“My Father’s Room” and “Fig Wasp” by Grace Massey

"My Father’s Room"

My father told me that oysters scream 
on the way down, careening
through the gullet like a barrel
over Niagara Falls, half-alive and terrified.
He gutted fish on a stump by the back door
scraping smooth pink livers into the dirt.
He smelled of turpentine and whiskey
of damp and the nearby Atlantic. 
He lashed me with his belt, but never with the buckle.

Over his desk hung a photo of soldiers flanked 
by palm trees, somewhere hot and deadly 
where bodies bloat quickly--Midway, Iwo Jima.
He kept his rifle mounted above the chairs 
where we silently ate ice cream and pistachios, 
watched Big Hoss and Captain Kirk.

He loved Madame Butterfly, 
even though the scratched record repeated
until someone lifted the needle. 
He solved crosswords in block letters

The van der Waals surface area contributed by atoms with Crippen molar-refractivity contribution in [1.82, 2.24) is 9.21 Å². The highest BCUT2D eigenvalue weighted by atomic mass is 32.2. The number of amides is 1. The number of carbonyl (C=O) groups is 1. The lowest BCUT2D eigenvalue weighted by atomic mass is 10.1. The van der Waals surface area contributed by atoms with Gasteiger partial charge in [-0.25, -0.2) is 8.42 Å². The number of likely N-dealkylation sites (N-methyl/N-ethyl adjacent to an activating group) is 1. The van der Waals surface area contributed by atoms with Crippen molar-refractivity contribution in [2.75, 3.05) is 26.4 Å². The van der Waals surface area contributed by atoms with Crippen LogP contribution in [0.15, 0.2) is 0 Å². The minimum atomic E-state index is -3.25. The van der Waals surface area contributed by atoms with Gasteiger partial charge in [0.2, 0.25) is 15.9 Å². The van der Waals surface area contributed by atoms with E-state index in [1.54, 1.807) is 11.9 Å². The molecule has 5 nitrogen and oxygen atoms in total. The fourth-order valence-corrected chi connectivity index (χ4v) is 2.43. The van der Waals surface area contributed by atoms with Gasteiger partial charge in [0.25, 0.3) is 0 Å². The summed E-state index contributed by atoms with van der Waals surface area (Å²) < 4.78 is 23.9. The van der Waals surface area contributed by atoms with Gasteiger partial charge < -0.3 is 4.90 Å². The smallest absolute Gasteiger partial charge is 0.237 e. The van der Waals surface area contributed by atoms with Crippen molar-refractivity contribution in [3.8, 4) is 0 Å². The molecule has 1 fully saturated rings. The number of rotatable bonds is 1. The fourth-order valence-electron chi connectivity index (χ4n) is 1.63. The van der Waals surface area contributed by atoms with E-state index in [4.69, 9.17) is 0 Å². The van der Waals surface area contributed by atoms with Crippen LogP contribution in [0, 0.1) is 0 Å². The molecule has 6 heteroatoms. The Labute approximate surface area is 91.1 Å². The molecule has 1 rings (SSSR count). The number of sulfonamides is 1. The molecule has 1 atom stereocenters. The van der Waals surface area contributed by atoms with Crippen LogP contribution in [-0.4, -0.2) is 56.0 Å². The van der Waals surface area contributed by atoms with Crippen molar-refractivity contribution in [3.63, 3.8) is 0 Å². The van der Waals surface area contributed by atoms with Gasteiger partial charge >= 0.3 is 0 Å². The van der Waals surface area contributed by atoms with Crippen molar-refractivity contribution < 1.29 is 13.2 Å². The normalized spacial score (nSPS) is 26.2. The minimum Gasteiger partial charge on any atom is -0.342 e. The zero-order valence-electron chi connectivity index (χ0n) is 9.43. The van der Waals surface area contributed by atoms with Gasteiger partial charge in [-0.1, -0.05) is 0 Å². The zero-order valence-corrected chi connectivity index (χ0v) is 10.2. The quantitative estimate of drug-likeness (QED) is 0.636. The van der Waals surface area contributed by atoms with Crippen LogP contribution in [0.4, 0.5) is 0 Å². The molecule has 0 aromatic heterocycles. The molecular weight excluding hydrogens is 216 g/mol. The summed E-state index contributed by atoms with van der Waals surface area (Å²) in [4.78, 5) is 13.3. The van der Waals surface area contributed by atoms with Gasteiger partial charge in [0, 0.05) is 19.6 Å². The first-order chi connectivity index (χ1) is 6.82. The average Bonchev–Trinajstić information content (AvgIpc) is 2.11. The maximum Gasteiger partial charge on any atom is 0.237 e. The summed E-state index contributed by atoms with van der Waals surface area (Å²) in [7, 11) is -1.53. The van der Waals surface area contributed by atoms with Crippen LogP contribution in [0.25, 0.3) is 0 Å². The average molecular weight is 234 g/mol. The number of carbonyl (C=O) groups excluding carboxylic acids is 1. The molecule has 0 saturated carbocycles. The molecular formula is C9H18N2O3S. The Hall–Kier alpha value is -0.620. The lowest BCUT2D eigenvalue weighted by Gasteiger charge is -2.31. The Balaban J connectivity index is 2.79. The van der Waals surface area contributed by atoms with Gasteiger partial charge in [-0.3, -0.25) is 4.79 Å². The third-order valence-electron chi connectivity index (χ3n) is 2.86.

his pencil whittled to a nub with a knife,
endlessly sculpted mermaids with my mother’s face.
One morning, in the room with the dead soldiers,
he used the rifle on himself.

I remember the lines above his forehead
his crooked bottom teeth so like mine.
Sometimes I think I can remember his voice.

"Fig Wasp"

                                            “To eat a fig is to swallow ghosts”
                                                                                     -- Kenji C. Liu
Seduced by seven thousand 
flowers within, you labor
to penetrate the unripe fruit. 
Did you know
you would sacrifice
your lustrous wings,  
as you writhe to enter?

You are female 
so you do this thing—
enter pollen-dusted
release your clouds
of eggs, die entombed
within the sweetness
of bruised fruit. 

Your sons blind, 
wingless, born
to fertilize your daughters 
who emerge from flushes 
of succulence, 
tantalized, as were you, 
by the perfume of ghosts. 

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